Pathogenic toxin produced by pneumonia-causing bacteria discovered

A team of researchers led by David Albesa, Ikerbasque researcher at the Institute of Biophysics (CSIC-UPV/EHU), has discovered how a toxin, Tse5, produced by the bacterium Pseudomonas aeruginosa eliminates intoxicated cells.

Tse5 causes cell death in other bacteria in its environment. To achieve this, it forms ion-transporting pores, resulting in cell depolarisation.

P. aeruginosa is a major cause of pneumonia in immunocompromised patients and people with lung disease.
The research has been published in the prestigious journal Communications Biology.

P. aeruginosa is a major cause of pneumonia in immunocompromised patients and people with lung disease. Due to its high level of antibiotic resistance, it is becoming increasingly difficult to eradicate the infections it causes and, as a result, the WHO (World Health Organization) considers the development of new antibiotics against this pathogen a priority.

One of the factors that make P. aeruginosa lethal is the Type VI Secretion System (T6SS). This secretion system is assembled within P. aeruginosa, and, upon contact with other cells, uses a contractile molecular mechanism to inject toxins into them. Although the last decade has seen great progress in our understanding of the P. aeruginosa T6SS, and its relevance to bacterial competition and pathogenesis, the identities and functions of the vast majority of toxins secreted by the T6SS remain unknown.

A research team formed by scientists from the Institute of Biophysics (CSICUPV/EHU), the Jaume I University, and the University of Seville have identified the effect of Tse5, one of these toxins secreted by T6SS, on intoxicated cells. Tse5 causes cell death in other bacteria in its environment. The study, which was recently published in the prestigious journal Communications Biology, reveals the mechanism of action of Tse5. The toxin is able to depolarise the membrane of intoxicated cells. To do this, Tse5 forms ion-transporting pores. Membrane potential regulates a wide range of essential cellular functions; therefore, membrane depolarisation is an effective strategy to compete with other microorganisms in polymicrobial environments.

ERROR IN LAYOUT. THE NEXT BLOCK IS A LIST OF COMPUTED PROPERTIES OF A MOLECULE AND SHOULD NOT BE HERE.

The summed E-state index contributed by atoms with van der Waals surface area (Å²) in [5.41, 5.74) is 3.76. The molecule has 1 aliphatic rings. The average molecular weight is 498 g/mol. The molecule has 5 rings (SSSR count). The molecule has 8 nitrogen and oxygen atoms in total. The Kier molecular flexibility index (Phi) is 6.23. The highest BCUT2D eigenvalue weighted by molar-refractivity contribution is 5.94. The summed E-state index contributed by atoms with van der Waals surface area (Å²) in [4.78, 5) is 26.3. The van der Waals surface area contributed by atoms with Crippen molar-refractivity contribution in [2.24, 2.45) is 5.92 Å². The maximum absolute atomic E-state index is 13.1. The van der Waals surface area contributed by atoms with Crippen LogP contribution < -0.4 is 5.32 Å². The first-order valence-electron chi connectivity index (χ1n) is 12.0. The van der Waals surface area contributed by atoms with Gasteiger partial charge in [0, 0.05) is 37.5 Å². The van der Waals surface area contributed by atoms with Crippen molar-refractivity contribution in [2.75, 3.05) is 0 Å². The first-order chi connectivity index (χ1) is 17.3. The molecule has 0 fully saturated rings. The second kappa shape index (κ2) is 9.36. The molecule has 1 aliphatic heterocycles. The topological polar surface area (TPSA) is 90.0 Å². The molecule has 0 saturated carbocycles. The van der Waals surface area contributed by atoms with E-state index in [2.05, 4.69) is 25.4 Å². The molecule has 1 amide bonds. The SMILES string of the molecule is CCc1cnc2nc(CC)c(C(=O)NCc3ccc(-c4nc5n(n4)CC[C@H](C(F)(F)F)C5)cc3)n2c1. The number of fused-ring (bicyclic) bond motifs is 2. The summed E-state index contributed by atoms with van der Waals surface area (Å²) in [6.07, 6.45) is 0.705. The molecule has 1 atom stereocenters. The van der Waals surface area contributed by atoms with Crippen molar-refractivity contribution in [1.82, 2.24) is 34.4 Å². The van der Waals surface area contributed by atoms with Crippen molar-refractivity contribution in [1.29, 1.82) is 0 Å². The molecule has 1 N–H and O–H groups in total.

This discovery may have an impact on future antibiotic development. According to David Albesa, “The development of new antibiotics can be significantly facilitated by a better understanding of the biology of the causative agents. Thus, understanding at the molecular level how Tse5 attacks the membrane could help to develop innovative strategies to combat pathogenic bacteria”.

Link to the scientific publication: https://rdcu.be/cY1r8